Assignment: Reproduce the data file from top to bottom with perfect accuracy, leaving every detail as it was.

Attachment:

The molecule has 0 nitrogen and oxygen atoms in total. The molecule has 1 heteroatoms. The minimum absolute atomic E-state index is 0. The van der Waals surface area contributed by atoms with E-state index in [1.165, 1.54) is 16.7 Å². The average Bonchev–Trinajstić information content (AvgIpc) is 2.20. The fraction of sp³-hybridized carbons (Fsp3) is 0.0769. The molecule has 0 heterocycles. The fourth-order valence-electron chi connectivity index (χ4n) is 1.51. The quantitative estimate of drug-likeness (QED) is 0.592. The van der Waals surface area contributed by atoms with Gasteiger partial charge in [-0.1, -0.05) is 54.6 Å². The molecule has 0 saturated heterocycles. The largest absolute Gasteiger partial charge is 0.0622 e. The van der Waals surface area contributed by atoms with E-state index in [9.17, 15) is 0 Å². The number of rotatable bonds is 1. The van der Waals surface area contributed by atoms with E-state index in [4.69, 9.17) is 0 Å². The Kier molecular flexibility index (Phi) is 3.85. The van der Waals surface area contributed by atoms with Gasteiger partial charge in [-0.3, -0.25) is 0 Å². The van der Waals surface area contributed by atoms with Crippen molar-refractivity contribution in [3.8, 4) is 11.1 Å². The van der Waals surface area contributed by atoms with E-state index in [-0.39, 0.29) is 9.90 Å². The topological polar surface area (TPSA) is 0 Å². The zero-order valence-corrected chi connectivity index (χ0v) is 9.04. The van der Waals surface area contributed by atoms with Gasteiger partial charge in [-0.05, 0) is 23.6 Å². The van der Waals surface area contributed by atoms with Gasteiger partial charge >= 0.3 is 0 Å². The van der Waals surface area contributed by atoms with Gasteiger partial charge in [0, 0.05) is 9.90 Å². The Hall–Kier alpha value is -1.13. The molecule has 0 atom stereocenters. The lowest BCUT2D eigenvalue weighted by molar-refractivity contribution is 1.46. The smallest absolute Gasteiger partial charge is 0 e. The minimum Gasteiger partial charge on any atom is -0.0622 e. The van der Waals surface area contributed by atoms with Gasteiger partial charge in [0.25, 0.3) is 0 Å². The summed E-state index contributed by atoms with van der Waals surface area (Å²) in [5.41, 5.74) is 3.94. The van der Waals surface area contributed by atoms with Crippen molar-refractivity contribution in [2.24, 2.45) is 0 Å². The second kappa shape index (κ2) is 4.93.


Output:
The molecule has 0 nitrogen and oxygen atoms in total. The molecule has 1 heteroatoms. The minimum absolute atomic E-state index is 0. The van der Waals surface area contributed by atoms with E-state index in [1.165, 1.54) is 16.7 Å². The average Bonchev–Trinajstić information content (AvgIpc) is 2.20. The fraction of sp³-hybridized carbons (Fsp3) is 0.0769. The molecule has 0 heterocycles. The fourth-order valence-electron chi connectivity index (χ4n) is 1.51. The quantitative estimate of drug-likeness (QED) is 0.592. The van der Waals surface area contributed by atoms with Gasteiger partial charge in [-0.1, -0.05) is 54.6 Å². The molecule has 0 saturated heterocycles. The largest absolute Gasteiger partial charge is 0.0622 e. The van der Waals surface area contributed by atoms with E-state index in [9.17, 15) is 0 Å². The number of rotatable bonds is 1. The van der Waals surface area contributed by atoms with E-state index in [4.69, 9.17) is 0 Å². The Kier molecular flexibility index (Phi) is 3.85. The van der Waals surface area contributed by atoms with Gasteiger partial charge in [-0.3, -0.25) is 0 Å². The van der Waals surface area contributed by atoms with Crippen molar-refractivity contribution in [3.8, 4) is 11.1 Å². The van der Waals surface area contributed by atoms with E-state index in [-0.39, 0.29) is 9.90 Å². The topological polar surface area (TPSA) is 0 Å². The zero-order valence-corrected chi connectivity index (χ0v) is 9.04. The van der Waals surface area contributed by atoms with Gasteiger partial charge in [-0.05, 0) is 23.6 Å². The van der Waals surface area contributed by atoms with Gasteiger partial charge >= 0.3 is 0 Å². The van der Waals surface area contributed by atoms with Gasteiger partial charge in [0, 0.05) is 9.90 Å². The Hall–Kier alpha value is -1.13. The molecule has 0 atom stereocenters. The lowest BCUT2D eigenvalue weighted by molar-refractivity contribution is 1.46. The smallest absolute Gasteiger partial charge is 0 e. The minimum Gasteiger partial charge on any atom is -0.0622 e. The van der Waals surface area contributed by atoms with Gasteiger partial charge in [0.25, 0.3) is 0 Å². The summed E-state index contributed by atoms with van der Waals surface area (Å²) in [5.41, 5.74) is 3.94. The van der Waals surface area contributed by atoms with Crippen molar-refractivity contribution in [2.24, 2.45) is 0 Å². The second kappa shape index (κ2) is 4.93.